“If the big fucker wins, we’re probably in trouble, but that’s not going to happen.”
Chih took the tea—smoky and dark like they had been hoping for—and peeked through the curtains at the mayhem sweeping the front room.
The big man and the young lady had smashed their way through one of the tables and two more chairs, leaving the floor littered with wreckage. The man clutched his arm and reeled back to the center of the inn, bawling curses that echoed off the high rafters. To Chih, this would be the perfect time to make themself scarce, but the young lady only closed the distance, her fists clenched.
“What impudence!” she said, with the kind of diction that could get away with saying things like impudence. “People who abuse those smaller and weaker than themselves deserve the lowest, cruelest halls of the dead king!”
He took another swing at her, a right hook that wound all the way back and came forward with enough force to level a city. It would have broken the young lady’s skull to pieces if she was there when it landed, but of course she wasn’t. In a swirl of silk like a storm, the young lady leaped into the air, throwing the end of her stole over a rafter and lofting herself up like an acrobat.
The man, propelled by his own uninterrupted rhythm, grunted as he lurched forward, and delicately, the young lady’s pointed foot pushed off his shoulder, swinging her back. When she swung forward again, it was with all her weight behind her heels, directed perfectly at the man’s head.
He went down like a felled tree, practically shaking the inn to its foundations. The young lady calmly let go of her stole, coming to land with a feather’s grace on his chest. Her face was still but there was something restless about her eyes that made Chih think of hunting hawks, of endless hunger and winter-sharp ferocity.
“So,” Chih found themself saying, “do we clap, or do we run?”
The waitress patted them on the shoulder.
“Well, now Hien and I need to remove the big fucker from the floor. You can go have a seat, cleric. Your food should be out in just a bit.”
The young lady stepped down graciously as the waitress and the cook went to drag the man out the door. He was whimpering now through a broken mouth and a nose that was already starting to swell to enormous proportions, and he went without protest. Chih stepped out into the main room, and Almost Brilliant alighted on their shoulder, her claws digging harder into their skin than usual.
“Southern Monkey,” Almost Brilliant hissed quietly, and Chih blinked at them.
“That was Southern Monkey style,” Almost Brilliant insisted as if Chih had tried to argue. “The thing with her stole, my mother saw it in the Verdant Islands, I would swear to it. There were only eighteen practitioners of Southern Monkey style eighty years ago, and nine of them were in their early hundreds. It is absolutelySouthern Monkey style.”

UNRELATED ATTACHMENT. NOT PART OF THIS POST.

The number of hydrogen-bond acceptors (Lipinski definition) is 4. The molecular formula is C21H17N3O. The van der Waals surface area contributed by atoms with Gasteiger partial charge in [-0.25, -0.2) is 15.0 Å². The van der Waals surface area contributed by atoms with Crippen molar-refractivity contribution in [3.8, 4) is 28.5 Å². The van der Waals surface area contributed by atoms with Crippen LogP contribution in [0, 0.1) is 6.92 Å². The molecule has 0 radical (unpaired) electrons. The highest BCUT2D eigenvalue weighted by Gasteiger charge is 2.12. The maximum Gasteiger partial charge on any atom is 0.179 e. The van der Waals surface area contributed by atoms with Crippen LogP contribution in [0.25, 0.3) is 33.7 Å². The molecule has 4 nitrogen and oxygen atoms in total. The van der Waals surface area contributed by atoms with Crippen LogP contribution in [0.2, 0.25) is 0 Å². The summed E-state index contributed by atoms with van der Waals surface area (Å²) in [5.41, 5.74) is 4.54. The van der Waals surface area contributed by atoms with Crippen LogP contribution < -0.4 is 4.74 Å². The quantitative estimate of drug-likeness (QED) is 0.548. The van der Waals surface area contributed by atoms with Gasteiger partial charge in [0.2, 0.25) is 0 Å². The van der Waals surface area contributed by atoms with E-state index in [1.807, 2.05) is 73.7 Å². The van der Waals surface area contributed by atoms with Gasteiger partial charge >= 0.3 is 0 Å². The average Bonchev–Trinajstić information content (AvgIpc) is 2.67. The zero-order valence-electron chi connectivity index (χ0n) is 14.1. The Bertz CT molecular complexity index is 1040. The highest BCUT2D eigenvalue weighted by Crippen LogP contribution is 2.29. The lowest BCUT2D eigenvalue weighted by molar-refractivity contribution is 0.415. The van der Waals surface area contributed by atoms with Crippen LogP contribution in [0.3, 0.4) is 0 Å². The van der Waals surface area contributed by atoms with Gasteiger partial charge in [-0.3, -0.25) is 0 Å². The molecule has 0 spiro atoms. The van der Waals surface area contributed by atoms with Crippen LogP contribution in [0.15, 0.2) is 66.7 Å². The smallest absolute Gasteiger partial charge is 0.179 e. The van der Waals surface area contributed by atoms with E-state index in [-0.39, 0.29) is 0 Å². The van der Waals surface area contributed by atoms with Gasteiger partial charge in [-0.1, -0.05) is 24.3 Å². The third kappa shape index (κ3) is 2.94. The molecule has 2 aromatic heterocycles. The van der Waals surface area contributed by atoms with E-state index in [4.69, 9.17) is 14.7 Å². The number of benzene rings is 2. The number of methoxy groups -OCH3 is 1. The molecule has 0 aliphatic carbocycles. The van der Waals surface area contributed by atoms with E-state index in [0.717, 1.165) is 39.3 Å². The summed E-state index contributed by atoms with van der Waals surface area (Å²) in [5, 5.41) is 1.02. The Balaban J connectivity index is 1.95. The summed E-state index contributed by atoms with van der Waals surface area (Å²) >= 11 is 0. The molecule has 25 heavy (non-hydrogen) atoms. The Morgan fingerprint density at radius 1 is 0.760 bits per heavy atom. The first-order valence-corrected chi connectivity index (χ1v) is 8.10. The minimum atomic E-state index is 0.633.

“Do you want me to get you her autograph?” Chih asked, biting back a smile, and got a swift retributive peck to their earlobe for their humor.
Deprived of her prey, the young lady had returned to her table, sitting back down to her tea even as her companion pulled out a worn leather pouch to count out some coins.
“Well, at least it was only a few chairs and tables this time,” she said. “And this stuff looks pretty old at that, so let’s see, ten and a quarter should cover it…”
“Are they going to make you pay damages?” asked Chih, taking a seat at their own table with their tea.
“Of course they won’t. They’re too afraid that Lady Heavyweight here will bring the place down around their ears if they piss her off.”
“And of course we will pay the damages,” said the young lady serenely. “We move through this world only with the grace of others, and we must pass without the least ripple.”
“No ripples, but broken chairs and broken heads, those are fine. We were trying to keep a low profile, sis.”
“Who is going to talk about a little lunchtime disagreement? That is all it was.”
The girl in hemp looked like she wanted to argue, but then she shook her head, giving up for the moment to turn to Chih.
“Are you all right, cleric? You took a pretty hard fall. Nice try on stopping things from getting out of hand, though.”
“Thank you, and I’m fine, just a little sore and a little foolish. I’m Cleric Chih from the Singing Hills abbey, and this is my companion, Almost Brilliant.”
Chih opened their palm so that Almost Brilliant could hop down to perch on it, sweeping her wings open and tocking her head in a small and utterly unhumble bow.
“My pleasure,” she said, and both women blinked at her speech.
“Oh, a neixin,” the young lady in silk said. “Then you must be a scholar as well as a cleric.”
“Say rather a historian and observer, and I have certainly observed a wonder today. May I ask for your names?”
The young lady rose immediately to her feet, clasping her right fist in her hand and bowing low. It was a martial form of deference, and Chih belatedly stumbled to their own feet to return with a bow of their own.
“Honored cleric, I am Wei Jintai of the Fengxi Wei in the Verdant Islands, martial daughter of Yo Laozi.”
While still bowed, Wei Jintai lifted her foot and gently mule-kicked the chair that her companion sat on, bringing her reluctantly to her feet as well. The other woman bowed curtly.
“I’m Sang,” she said diffidently. “I’m just here to manage the money.”
Wei Jintai straightened up, frowning with irritation.
“This is my sworn sister, Mac Sang,” she said. “Please, mistress neixin, if you remember us unworthy wanderers at all, please remember that.”
“It is my duty and my honor, Wei Jintai,” chirped Almost Brilliant, and only Chih knew her well enough to see how she was practically quivering with delight.